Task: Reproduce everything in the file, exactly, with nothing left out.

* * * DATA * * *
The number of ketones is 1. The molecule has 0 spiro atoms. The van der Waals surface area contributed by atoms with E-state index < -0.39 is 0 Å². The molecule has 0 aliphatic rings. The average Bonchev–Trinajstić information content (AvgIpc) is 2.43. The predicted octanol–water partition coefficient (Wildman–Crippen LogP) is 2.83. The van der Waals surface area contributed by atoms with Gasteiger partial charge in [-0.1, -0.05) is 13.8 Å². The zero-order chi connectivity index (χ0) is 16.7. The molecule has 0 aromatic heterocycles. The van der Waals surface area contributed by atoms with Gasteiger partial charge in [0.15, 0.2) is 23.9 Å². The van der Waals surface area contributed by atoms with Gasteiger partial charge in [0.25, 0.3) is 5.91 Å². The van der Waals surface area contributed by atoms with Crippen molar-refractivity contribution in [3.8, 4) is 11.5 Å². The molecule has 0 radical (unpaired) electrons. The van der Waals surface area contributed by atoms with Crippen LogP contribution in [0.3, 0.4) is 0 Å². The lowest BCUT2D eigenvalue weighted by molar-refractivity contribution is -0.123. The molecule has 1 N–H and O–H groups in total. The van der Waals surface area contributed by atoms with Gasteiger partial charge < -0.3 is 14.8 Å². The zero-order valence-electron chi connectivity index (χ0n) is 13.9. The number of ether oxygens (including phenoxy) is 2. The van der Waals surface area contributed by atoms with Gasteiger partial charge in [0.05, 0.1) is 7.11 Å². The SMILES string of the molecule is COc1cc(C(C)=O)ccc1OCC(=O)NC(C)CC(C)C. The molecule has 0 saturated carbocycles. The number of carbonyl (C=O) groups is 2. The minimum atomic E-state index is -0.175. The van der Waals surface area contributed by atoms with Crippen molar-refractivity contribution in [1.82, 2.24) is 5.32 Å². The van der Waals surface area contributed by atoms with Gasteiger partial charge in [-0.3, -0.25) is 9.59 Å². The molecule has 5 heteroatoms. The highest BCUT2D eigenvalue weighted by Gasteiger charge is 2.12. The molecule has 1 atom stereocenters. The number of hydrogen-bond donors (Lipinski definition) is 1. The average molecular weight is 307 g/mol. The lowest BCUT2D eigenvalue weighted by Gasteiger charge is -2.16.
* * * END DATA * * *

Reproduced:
The number of ketones is 1. The molecule has 0 spiro atoms. The van der Waals surface area contributed by atoms with E-state index < -0.39 is 0 Å². The molecule has 0 aliphatic rings. The average Bonchev–Trinajstić information content (AvgIpc) is 2.43. The predicted octanol–water partition coefficient (Wildman–Crippen LogP) is 2.83. The van der Waals surface area contributed by atoms with Gasteiger partial charge in [-0.1, -0.05) is 13.8 Å². The zero-order chi connectivity index (χ0) is 16.7. The molecule has 0 aromatic heterocycles. The van der Waals surface area contributed by atoms with Gasteiger partial charge in [0.15, 0.2) is 23.9 Å². The van der Waals surface area contributed by atoms with Gasteiger partial charge in [0.25, 0.3) is 5.91 Å². The van der Waals surface area contributed by atoms with Crippen molar-refractivity contribution in [3.8, 4) is 11.5 Å². The molecule has 0 radical (unpaired) electrons. The van der Waals surface area contributed by atoms with Crippen LogP contribution in [0.3, 0.4) is 0 Å². The lowest BCUT2D eigenvalue weighted by molar-refractivity contribution is -0.123. The molecule has 1 N–H and O–H groups in total. The van der Waals surface area contributed by atoms with Gasteiger partial charge < -0.3 is 14.8 Å². The zero-order valence-electron chi connectivity index (χ0n) is 13.9. The number of ether oxygens (including phenoxy) is 2. The van der Waals surface area contributed by atoms with Gasteiger partial charge in [0.05, 0.1) is 7.11 Å². The SMILES string of the molecule is COc1cc(C(C)=O)ccc1OCC(=O)NC(C)CC(C)C. The molecule has 0 saturated carbocycles. The number of carbonyl (C=O) groups is 2. The minimum atomic E-state index is -0.175. The van der Waals surface area contributed by atoms with Crippen molar-refractivity contribution in [1.82, 2.24) is 5.32 Å². The van der Waals surface area contributed by atoms with Gasteiger partial charge in [-0.3, -0.25) is 9.59 Å². The molecule has 5 heteroatoms. The highest BCUT2D eigenvalue weighted by Gasteiger charge is 2.12. The molecule has 1 atom stereocenters. The number of hydrogen-bond donors (Lipinski definition) is 1. The average molecular weight is 307 g/mol. The lowest BCUT2D eigenvalue weighted by Gasteiger charge is -2.16.